Vitaphone as a novelty, if not a modern miracle, saw Warner’s innovation through Don Juan (profits $473,000), The Better Ole ($305,000), and When A Man Loves ($150,000). Going to these was like attending opening night of a new play or symphony. Movies had seldom attained such prestige. Attractively designed souvenir books were available for a quarter. At twenty pages, with embossed cameos of John Barrymore and Dolores Costello on the cover, these keepsakes for When A Man Loves were sold in the Selwyn Theatre’s lobby. A copy I located bore a handwritten tribute from the nameless fan who bought it eighty years ago. I saw this at the Selwyn Theatre on Friday matinee, April 1,’27 with Helen Roone, Lil’s sister from Baltimore. One of the most beautiful pictures I’ve ever seen. Splendidly acted. Dolores Costello is exquisite as Manon and John Barrymore is fascinating as ever, if not more so. TCM can offer us When A Man Loves with picture and sound beautifully restored, but they’ll not reclaim the romance and excitement of first-run discovery like this. Precious few experienced it even in 1927, for this feature with Vitaphone accompaniment would have enjoyed but limited playdates. Speedy developments with regards sound rendered product even a few months old passe as metropolitan houses across the country began wiring (very few played sound over the 1926-27 season). Still, Warners had a grand first season with Vitaphone. Don Juan, The Better Ole, and When A Man Loves accounted for thirty-six percent of all studio profits for 1926-27, and this was a year in which Warners also released twenty-six conventional silent features, most of which saw profit well below $100,000 (Rin Tin-Tin, considered a top draw, ended but $58,000 to the good for Jaws Of Steel). By autumn of 1927, newly installed Vitaphone theatres were crying for brand new attractions to put on their talking screens. Specifically, they wanted The Jazz Singer, which would be released in October. Most audiences received Don Juan, The Better Ole, and When A Man Loves as conventional silent programs. Those woman-handled pianos would not be silenced just yet. As city patrons became accustomed to Vitaphone through 1927, inertia set in. The fourth offering with sound, Old San Francisco (June 1927), saw profits fall to $78,000. It seemed customers were back to judging movies on merit rather than novelty. Chickens came home with the fifth Vitaphone, The First Auto, which actually lost $124,000. Number Six, The Jazz Singer, would arrive not a moment too soon.
The complicating factor with Vitaphone was a human one. You could sooner juggle six orange crates than get one of these shows to play through without breakdowns or complications (accent on plurals). Managers and projectionists lived in daily fear of losing their jobs. Each blamed the other for screw-ups neither could be entirely blamed for. You’d rehearse these shows all night before opening (many did) and still something (everything!) would go wrong. Sound equipment was Greek to booth veterans accustomed to projectors dating back to the teens, and synchronizing records with pictures on screen was hell itself. They needed operators with a dozen arms like those creations Ray Harryhausen built to menace Sinbad decades later. Unions got wise in a hurry and demanded two (at least) of their membership to handle presentation. That sent house nuts through the roof, but was nothing beside what distributors were trying to rake off by way of increased sound film rentals. Minimal flat rates for silents was the norm that kept small houses solvent through much of the twenties, but this was a grim new day. Better to avoid sound altogether. Stay silent! Pick the best programs and don’t pay over $7.50 -- $10 -- $12.50 and $15.00 for from two to three days. Sage advise if you could live by it, but what to do when your customers are driving out of town to see talkers? Buy the installation --- five thousand and up for so-called dependable ones, then get ready for rentals climbing past fifty dollars per feature, plus twenty-five more for the platters. Those often came in scratched or otherwise defective. One manager drove Bulldog Drummond and accompanying discs over seventy-five miles to three other houses and couldn’t get it to play properly in any of them. A lot of owners gave up and closed. Our own Rose Theatre tried getting by with silents till late in 1929, then shuttered. Yet to come were distributors instituting percentage policies (previously applied only on super-specials). Cleveland exhibitors dug in their heels and refused to play that game. Their resolve melted in the face of a public’s demand for talkies. Film companies really had showmen by the throat this time. Salesmen for Warners went around peddling silent prints of Vitaphone features at inflated prices, citing big grosses these shows had earned in the flagships. What they didn’t address was why anyone would pay to see The Jazz Singer without sound. Things were a mess even in major venues. You needed mechanical genius and exquisitely attuned senses to checkmate gremlins hiding in this dread calliope. Motion Picture Herald acknowledged the crapshoot nature of projection with sound. Individual performances are of varying quality in reproduction and there is a wider range of quality between one show and the next. That was a tactful way of putting it, but then MPH was accepting ads from the film companies, so tact /understatement would remain first /foremost. Small comfort for lone eagles flying solo in booths above two and three thousand angry patrons. So Al Jolson jumps out of sync. Where does the operator go from there? All he can do is try to get it back right again and it is just luck if he can strike it right, said one exhausted operator. Cool heads would prevail or hit the bricks. No longer would you fire up the arcs, then sit and read a newspaper. DVD reviews of a newly released The Jazz Singer indicate there are minor sync issues yet, so I suppose the Vitaphone curse, eight decades running, is indeed eternal.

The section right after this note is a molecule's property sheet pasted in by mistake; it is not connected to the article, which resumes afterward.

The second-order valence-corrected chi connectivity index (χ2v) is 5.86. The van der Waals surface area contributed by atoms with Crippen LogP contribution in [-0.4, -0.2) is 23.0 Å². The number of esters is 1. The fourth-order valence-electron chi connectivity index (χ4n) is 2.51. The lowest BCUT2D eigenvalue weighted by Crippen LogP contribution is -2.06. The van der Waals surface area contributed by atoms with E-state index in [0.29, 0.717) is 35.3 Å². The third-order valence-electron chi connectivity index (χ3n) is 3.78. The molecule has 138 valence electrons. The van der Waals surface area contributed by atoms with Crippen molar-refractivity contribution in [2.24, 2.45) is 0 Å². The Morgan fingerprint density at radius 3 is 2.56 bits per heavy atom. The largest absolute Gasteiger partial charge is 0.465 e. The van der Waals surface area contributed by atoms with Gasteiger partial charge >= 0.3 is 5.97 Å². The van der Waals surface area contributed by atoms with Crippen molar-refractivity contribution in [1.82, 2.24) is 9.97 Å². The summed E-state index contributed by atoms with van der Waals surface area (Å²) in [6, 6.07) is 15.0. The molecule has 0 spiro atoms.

Notes On Photos: That's a Vitaphone projection set-up above, with turntable. The posed group of four includes Jack Warner, Dolores Costello, John Barrymore, and director Alan Crosland on the set of When A Man Loves.